(Depeursinge et al. 2015) Depeursinge, Adrien, et al. “Predicting adenocarcinoma recurrence using computational texture models of nodule components in lung CT.” Medical physics 42.4 (2015): 2054-2063.


We will offer a 500 euros winner prize. We will organize presentations and results at a half-day event at MICCAI 2020.

Organiser Info

  • Vincent Andrearczyk: Vincent Andrearczyk completed his PhD degree on deep learning for texture and dynamic texture analysis at Dublin City University in 2017. He is currently a post-doctoral researcher at the University of Applied Sciences and Arts Western Switzerland with a research focus on deep learning for texture analysis and medical imaging. Vincent co-organized ImageCLEF 2018 Caption detection and prediction challenge and his team at HES-SO Valais has extensive experience in organizing challenges (various tasks in ImageCLEF every year since 2012)
  • Valentin Oreiller: Valentin Oreiller received his M.Sc. degree in bioengineering from the Swiss Federal Institute of Technology (EPFL), Lausanne, Switzerland with a specialization in bioimaging. He is currently a PhD candidate at the University of Applied Sciences and Arts Western Switzerland with a research focus on radiomics.
  • Martin Vallières: Martin Vallières is a newly appointed Assistant Professor in the Department of Computer Science of Université de Sherbrooke (April 2020). He received a PhD in Medical Physics from McGill University in 2017, and completed post-doctoral training in France and USA in 2018 and 2019. The overarching goal of Martin Vallières’ research is centered on the development of clinically-actionable models to better personalize cancer treatments and care (“precision oncology”). He is an expert in the field of radiomics (i.e. the high-throughput and quantitative analysis of medical images) and machine learning in oncology. Over the course of his career, he has developed multiple prediction models for different types of cancers. His main research interest is now focused on the graph-based integration of heterogeneous medical data types for improved precision oncology. He has shared various datasets on The Cancer Imaging Archive (TCIA), including Soft-tissue sarcoma: FDG-PET/CT and MR imaging data of 51 patients, with tumors contours (RTstruct) and clinical data, Low-grade gliomas: Tumour contours for MR images of 108 patients of the TCGA-LGG dataset in MATLAB format, and Head-and-neck: FDG-PET/CT imaging data of 300 patients, with RT plans (RTstruct, RTdose, RTplan) and clinical data. Moreover, he has co-organized the PET radiomics challenge: A MICCAI 2018 CPM Grand Challenge. He participated in the organization of the data online. He also contributed to the challenge data pool via the Head-and-neck TCIA collection.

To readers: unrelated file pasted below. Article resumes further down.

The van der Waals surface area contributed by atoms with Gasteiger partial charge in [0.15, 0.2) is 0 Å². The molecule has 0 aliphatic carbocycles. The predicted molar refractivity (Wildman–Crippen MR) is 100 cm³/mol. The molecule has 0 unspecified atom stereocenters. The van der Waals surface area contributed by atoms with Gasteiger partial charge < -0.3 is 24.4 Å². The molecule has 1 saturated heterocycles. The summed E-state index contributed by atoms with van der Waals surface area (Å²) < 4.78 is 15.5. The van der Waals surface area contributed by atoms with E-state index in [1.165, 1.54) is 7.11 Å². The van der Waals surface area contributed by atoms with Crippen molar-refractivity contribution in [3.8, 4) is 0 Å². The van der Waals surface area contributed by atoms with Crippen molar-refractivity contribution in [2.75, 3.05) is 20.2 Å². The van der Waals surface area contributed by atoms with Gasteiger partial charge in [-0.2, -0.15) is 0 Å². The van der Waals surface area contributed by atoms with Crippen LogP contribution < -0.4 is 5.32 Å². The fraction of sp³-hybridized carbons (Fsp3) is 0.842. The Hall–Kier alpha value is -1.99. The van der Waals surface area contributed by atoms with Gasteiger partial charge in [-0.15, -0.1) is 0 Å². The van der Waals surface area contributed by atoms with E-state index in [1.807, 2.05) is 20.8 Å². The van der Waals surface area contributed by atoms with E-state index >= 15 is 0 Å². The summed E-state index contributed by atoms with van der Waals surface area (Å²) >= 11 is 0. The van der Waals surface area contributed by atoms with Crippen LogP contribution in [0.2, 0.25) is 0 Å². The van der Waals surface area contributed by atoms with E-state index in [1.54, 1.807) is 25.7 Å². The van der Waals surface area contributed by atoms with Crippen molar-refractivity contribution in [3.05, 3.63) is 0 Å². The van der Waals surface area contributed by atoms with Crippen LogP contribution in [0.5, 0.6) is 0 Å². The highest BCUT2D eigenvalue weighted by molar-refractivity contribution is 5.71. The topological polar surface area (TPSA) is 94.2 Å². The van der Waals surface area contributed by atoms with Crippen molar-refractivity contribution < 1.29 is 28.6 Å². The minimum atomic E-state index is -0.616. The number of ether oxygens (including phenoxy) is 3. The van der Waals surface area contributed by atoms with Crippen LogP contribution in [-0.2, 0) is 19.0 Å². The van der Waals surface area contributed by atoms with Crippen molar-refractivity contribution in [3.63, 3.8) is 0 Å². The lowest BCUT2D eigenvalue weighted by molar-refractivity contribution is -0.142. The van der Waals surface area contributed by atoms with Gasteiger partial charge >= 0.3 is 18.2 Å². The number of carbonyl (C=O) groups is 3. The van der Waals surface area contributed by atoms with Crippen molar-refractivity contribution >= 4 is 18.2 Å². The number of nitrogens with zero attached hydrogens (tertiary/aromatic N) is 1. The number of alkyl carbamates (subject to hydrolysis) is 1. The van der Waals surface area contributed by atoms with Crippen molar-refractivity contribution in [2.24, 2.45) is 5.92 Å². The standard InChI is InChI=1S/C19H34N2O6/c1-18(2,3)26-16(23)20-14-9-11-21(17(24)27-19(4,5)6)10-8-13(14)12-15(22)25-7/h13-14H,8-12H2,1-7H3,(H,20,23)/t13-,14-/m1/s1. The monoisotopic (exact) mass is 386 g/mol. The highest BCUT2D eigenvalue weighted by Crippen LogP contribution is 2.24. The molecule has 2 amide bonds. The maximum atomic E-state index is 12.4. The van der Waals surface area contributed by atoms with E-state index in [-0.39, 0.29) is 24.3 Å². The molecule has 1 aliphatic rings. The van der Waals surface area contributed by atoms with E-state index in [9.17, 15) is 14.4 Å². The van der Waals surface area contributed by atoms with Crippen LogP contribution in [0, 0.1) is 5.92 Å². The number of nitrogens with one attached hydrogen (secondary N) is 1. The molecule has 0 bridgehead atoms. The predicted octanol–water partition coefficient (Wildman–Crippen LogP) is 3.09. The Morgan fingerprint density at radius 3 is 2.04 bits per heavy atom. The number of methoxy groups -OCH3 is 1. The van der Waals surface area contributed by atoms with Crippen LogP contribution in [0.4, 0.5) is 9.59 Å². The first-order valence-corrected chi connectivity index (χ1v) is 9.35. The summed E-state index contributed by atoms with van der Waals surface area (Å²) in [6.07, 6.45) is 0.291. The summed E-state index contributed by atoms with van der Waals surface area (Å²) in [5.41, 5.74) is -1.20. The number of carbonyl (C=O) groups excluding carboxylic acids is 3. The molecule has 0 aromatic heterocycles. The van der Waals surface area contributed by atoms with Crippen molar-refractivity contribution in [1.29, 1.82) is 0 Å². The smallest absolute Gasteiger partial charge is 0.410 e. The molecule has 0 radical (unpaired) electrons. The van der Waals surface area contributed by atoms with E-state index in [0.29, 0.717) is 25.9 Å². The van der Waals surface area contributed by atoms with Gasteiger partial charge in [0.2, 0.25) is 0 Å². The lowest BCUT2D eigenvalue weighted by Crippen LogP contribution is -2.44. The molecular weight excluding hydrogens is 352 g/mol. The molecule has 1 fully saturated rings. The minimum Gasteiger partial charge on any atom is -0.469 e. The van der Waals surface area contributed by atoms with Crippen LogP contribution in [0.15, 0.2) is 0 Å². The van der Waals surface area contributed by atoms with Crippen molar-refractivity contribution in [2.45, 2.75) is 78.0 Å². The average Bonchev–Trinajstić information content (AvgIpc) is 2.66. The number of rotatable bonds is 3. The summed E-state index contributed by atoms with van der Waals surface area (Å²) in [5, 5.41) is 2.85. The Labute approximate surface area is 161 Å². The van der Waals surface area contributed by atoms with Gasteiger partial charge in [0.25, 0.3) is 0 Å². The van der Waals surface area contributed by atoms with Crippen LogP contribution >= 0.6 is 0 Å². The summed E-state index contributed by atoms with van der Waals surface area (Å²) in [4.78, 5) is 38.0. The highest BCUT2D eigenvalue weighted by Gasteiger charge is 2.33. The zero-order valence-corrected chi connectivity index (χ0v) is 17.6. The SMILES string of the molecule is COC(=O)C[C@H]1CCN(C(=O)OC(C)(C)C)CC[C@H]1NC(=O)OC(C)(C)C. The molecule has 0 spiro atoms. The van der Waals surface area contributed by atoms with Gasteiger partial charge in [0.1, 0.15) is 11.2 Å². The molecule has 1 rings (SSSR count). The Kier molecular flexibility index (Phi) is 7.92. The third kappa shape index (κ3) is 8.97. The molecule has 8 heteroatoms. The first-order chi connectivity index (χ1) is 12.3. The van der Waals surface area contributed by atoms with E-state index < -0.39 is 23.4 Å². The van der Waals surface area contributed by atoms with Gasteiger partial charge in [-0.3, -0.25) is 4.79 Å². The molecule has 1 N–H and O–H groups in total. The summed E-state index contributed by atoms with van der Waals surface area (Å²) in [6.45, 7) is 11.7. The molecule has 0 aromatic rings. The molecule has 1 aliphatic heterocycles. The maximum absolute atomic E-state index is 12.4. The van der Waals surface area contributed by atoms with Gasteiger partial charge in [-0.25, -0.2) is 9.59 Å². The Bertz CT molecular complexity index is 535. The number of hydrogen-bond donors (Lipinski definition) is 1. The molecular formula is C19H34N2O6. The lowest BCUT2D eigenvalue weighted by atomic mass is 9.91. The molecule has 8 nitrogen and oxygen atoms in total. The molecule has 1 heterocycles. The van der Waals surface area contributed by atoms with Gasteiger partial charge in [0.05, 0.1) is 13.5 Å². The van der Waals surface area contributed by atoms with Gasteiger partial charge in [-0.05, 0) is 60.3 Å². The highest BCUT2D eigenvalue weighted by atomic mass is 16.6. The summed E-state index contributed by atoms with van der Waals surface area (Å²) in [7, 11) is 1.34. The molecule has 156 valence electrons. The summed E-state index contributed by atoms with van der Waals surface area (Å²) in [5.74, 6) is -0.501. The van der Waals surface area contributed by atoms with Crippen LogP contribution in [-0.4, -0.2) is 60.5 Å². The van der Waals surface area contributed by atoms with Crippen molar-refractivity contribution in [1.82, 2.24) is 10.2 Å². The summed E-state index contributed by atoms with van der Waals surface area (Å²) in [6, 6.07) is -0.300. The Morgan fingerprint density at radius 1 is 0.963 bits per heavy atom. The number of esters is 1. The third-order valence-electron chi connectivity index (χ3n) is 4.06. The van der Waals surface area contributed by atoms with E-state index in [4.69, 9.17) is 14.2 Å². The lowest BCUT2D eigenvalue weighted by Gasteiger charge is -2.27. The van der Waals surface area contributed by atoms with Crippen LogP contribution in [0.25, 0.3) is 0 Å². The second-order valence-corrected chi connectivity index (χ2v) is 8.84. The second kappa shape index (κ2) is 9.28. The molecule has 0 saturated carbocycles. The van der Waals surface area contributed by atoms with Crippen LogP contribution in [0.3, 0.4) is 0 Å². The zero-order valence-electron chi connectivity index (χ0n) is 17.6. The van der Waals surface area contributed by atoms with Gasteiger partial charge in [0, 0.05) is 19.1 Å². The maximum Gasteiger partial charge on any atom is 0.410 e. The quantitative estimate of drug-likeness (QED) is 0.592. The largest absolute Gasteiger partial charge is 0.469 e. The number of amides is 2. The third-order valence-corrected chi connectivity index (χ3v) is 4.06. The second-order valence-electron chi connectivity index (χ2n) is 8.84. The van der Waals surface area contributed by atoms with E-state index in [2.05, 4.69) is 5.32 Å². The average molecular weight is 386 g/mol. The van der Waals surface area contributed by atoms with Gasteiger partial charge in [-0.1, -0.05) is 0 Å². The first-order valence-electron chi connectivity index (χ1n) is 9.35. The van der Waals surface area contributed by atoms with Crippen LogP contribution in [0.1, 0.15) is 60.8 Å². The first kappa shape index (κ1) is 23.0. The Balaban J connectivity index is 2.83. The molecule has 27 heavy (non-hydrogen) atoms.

• Joel Castelli: Dr Joël Castelli is an oncologist-radiation therapist at the radiation department in Centre Eugène Marquis, Rennes, France. He completed his PhD at the University of Rennes 1, France in 2017 on adaptive radiotherapy of head and neck cancers.